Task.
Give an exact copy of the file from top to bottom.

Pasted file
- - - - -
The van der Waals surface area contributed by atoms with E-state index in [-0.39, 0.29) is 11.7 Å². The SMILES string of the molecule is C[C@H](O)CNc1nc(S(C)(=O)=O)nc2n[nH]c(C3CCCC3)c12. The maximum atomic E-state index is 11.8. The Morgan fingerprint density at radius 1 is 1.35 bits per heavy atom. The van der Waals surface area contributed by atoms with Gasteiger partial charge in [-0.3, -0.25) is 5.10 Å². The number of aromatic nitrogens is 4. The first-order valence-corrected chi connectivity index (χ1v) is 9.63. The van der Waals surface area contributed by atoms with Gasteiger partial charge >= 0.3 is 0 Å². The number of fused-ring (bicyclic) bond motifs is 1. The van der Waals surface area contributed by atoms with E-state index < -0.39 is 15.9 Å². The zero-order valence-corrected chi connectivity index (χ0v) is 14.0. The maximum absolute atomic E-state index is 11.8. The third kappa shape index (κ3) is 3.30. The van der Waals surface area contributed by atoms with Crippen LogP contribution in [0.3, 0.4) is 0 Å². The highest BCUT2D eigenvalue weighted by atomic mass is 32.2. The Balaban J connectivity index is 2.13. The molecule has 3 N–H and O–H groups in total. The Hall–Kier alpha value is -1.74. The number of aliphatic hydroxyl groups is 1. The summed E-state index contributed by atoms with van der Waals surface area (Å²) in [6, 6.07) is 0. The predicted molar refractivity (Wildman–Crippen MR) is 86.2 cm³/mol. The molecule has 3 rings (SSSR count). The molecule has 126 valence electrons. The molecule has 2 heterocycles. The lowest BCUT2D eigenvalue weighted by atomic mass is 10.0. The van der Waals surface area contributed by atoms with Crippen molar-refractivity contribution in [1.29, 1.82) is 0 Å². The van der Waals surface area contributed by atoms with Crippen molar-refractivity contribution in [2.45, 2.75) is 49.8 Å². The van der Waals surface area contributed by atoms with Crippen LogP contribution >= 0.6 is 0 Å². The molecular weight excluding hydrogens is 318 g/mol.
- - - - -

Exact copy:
The van der Waals surface area contributed by atoms with E-state index in [-0.39, 0.29) is 11.7 Å². The SMILES string of the molecule is C[C@H](O)CNc1nc(S(C)(=O)=O)nc2n[nH]c(C3CCCC3)c12. The maximum atomic E-state index is 11.8. The Morgan fingerprint density at radius 1 is 1.35 bits per heavy atom. The van der Waals surface area contributed by atoms with Gasteiger partial charge in [-0.3, -0.25) is 5.10 Å². The number of aromatic nitrogens is 4. The first-order valence-corrected chi connectivity index (χ1v) is 9.63. The van der Waals surface area contributed by atoms with Gasteiger partial charge >= 0.3 is 0 Å². The number of fused-ring (bicyclic) bond motifs is 1. The van der Waals surface area contributed by atoms with E-state index < -0.39 is 15.9 Å². The zero-order valence-corrected chi connectivity index (χ0v) is 14.0. The maximum absolute atomic E-state index is 11.8. The third kappa shape index (κ3) is 3.30. The van der Waals surface area contributed by atoms with Crippen LogP contribution in [0.3, 0.4) is 0 Å². The highest BCUT2D eigenvalue weighted by atomic mass is 32.2. The Balaban J connectivity index is 2.13. The molecule has 3 N–H and O–H groups in total. The Hall–Kier alpha value is -1.74. The number of aliphatic hydroxyl groups is 1. The summed E-state index contributed by atoms with van der Waals surface area (Å²) in [6, 6.07) is 0. The predicted molar refractivity (Wildman–Crippen MR) is 86.2 cm³/mol. The molecule has 3 rings (SSSR count). The molecule has 126 valence electrons. The molecule has 2 heterocycles. The lowest BCUT2D eigenvalue weighted by atomic mass is 10.0. The van der Waals surface area contributed by atoms with Crippen molar-refractivity contribution in [1.29, 1.82) is 0 Å². The van der Waals surface area contributed by atoms with Crippen molar-refractivity contribution in [2.45, 2.75) is 49.8 Å². The van der Waals surface area contributed by atoms with Crippen LogP contribution >= 0.6 is 0 Å². The molecular weight excluding hydrogens is 318 g/mol.